[amsat-bb] Why should we support AMSAT?

Daniel Schultz n8fgv at usa.net
Sat Oct 22 22:36:33 PDT 2011

> Why should we support AMSAT. I already have a cell phone. I could give you
> my number. We could set up a conference call. Everyone can talk and listen
> ...worldwide....and interrupt each other....for a lot less cost than
> putting up our own satellite. Better yet... there is the
> internet...Skype...complete with video. We can talk all over the world.
> Why should we spend money on our own satellites when somebody else
>  has already paid the bill? No pile-ups,...Problem solved.   :-))
> KM9U...just a fellow amateur wondering why. ;-))

President Kennedy answered your question better than I can:

"But why, some say, the moon? Why choose this as our goal?...... We choose to
go to the moon in this decade and do the other things, not because they are
easy, but because they are hard, because that goal will serve to organize and
measure the best of our energies and skills, because that challenge is one
that we are willing to accept, one we are unwilling to postpone, and one which
we intend to win"

Now replace "We choose to go to the moon" with "We choose to design and build
our own satellites" and all the rest of the words apply just as well to us, 50
years later.

If you just want to make phone calls, you don't need to be a ham. Ham radio is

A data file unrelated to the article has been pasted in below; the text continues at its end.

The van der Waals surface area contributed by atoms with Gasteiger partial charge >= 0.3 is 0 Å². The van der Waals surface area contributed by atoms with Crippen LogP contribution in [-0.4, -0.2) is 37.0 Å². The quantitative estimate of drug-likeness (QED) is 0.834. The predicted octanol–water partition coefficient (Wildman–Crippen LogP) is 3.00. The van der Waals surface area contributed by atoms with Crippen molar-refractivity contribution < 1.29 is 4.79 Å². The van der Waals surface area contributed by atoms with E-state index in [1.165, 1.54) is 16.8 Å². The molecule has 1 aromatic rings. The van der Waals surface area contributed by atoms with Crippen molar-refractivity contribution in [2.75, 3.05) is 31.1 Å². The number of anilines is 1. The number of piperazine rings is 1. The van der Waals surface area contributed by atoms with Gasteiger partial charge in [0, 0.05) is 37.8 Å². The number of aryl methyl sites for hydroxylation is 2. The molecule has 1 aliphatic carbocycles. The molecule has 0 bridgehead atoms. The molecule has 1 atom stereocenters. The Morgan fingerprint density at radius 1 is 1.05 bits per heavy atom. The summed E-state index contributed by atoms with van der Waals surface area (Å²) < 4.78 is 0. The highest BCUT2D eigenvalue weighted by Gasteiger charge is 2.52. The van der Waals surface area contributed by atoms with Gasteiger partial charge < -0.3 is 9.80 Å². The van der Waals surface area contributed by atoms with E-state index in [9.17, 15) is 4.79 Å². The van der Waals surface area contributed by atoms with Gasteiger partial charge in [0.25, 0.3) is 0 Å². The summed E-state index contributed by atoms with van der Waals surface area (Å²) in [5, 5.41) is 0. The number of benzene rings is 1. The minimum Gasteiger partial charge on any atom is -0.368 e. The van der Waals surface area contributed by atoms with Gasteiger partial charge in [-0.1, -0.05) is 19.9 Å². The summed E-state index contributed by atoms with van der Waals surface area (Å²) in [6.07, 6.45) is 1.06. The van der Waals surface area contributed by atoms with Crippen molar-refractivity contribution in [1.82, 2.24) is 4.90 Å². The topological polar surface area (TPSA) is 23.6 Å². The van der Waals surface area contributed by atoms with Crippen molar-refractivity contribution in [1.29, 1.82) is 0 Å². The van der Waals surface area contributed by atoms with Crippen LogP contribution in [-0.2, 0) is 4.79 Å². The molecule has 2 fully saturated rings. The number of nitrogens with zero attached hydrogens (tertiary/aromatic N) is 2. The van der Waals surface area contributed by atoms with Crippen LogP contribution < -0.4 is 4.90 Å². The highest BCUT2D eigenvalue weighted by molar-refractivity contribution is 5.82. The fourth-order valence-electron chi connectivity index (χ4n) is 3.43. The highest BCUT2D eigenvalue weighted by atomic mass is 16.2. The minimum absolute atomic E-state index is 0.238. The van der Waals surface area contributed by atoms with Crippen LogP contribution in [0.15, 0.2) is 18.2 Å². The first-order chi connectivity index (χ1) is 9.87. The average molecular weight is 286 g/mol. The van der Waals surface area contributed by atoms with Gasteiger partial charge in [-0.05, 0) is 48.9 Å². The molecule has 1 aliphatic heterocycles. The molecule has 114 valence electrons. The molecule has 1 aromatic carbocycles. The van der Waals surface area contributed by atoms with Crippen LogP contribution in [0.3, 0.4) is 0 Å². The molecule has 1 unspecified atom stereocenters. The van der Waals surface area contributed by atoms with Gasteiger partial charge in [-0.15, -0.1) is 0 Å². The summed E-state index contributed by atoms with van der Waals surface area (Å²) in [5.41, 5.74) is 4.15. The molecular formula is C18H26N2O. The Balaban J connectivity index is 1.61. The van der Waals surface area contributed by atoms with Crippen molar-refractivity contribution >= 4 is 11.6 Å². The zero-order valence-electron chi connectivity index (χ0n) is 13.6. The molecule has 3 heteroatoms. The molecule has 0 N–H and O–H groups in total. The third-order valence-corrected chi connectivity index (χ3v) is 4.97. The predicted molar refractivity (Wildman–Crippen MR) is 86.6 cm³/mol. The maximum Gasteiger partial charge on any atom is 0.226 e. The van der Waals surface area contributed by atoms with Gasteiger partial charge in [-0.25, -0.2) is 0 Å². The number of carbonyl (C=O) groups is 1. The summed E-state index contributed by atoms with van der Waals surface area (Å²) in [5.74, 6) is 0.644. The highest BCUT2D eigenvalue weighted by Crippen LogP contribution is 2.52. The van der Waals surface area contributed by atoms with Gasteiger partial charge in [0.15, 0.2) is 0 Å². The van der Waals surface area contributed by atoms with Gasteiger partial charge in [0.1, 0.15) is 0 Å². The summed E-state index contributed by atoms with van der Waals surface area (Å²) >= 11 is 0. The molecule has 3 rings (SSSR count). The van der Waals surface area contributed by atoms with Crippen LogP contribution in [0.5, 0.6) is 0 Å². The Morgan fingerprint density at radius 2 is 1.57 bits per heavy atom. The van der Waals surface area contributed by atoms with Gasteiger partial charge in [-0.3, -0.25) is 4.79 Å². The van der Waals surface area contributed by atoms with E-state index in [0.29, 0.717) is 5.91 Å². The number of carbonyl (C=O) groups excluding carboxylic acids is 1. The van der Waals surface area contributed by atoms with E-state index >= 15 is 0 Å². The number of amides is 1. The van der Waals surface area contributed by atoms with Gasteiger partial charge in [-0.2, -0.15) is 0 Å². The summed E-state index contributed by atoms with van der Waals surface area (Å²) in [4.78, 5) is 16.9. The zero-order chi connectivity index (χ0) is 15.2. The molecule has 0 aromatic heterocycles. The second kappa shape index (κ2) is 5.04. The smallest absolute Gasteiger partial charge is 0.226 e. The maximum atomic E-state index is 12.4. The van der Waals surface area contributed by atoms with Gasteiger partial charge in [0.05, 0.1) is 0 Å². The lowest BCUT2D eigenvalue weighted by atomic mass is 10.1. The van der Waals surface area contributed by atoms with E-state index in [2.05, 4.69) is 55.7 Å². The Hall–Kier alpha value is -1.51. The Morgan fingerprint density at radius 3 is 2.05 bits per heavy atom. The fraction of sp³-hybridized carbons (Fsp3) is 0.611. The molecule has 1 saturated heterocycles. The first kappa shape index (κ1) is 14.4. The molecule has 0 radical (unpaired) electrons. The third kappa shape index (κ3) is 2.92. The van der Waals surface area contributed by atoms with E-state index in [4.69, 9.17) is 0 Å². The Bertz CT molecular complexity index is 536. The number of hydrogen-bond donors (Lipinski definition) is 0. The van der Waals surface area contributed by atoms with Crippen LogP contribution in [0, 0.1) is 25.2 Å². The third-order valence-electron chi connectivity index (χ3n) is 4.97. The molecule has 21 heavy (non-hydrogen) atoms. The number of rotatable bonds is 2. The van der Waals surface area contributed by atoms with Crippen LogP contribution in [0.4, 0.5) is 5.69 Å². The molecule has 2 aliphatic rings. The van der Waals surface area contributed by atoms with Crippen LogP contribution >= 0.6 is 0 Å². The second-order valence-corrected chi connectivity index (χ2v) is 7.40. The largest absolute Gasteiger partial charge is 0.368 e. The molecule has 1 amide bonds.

for the one kid in 100 who wants to pry the lid off the box and see how the
magic works.

The amateur radio satellite community paved the way for all of the small
satellites that came later. Amsat alumni founded many of the companies that
are now active in the small satellite business, the same industry which has
now bid up the price of secondary launches to a point where we can no longer
afford to launch satellites by passing the hat and selling software and
t-shirts at hamfests.

Why support Fox?  Fox will send a message to the CubeSat community that they
should set their sights higher than that of building short lived beepsats that
are considered successful if they transmit a signal for one day before going
silent. The engineering needed to build a satellite for a 5 year or longer
mission will be eye-opening to some of these groups. The RF system must be
engineered for space flight, not adapted from data sheets and application
notes that are better suited for baby monitors or garage door openers, or
taking the plastic case off of a store bought handietalkie and hoping that it
will perform on orbit. We can use the energy and enthusiasm of the student
satellite builders, and they can learn from our 50 years of experience in
satellite communications.

FOX is a way for Amsat to show off our engineering prowess to the rest of the
satellite world. Providing communications packages ready to drop into a new
satellite could be our ticket in the future. If we can find a university or
agency that wants to put their experiment into HEO but doesn't want the hassle
of designing their communications system, that could be our ticket back to

Dan Schultz N8FGV

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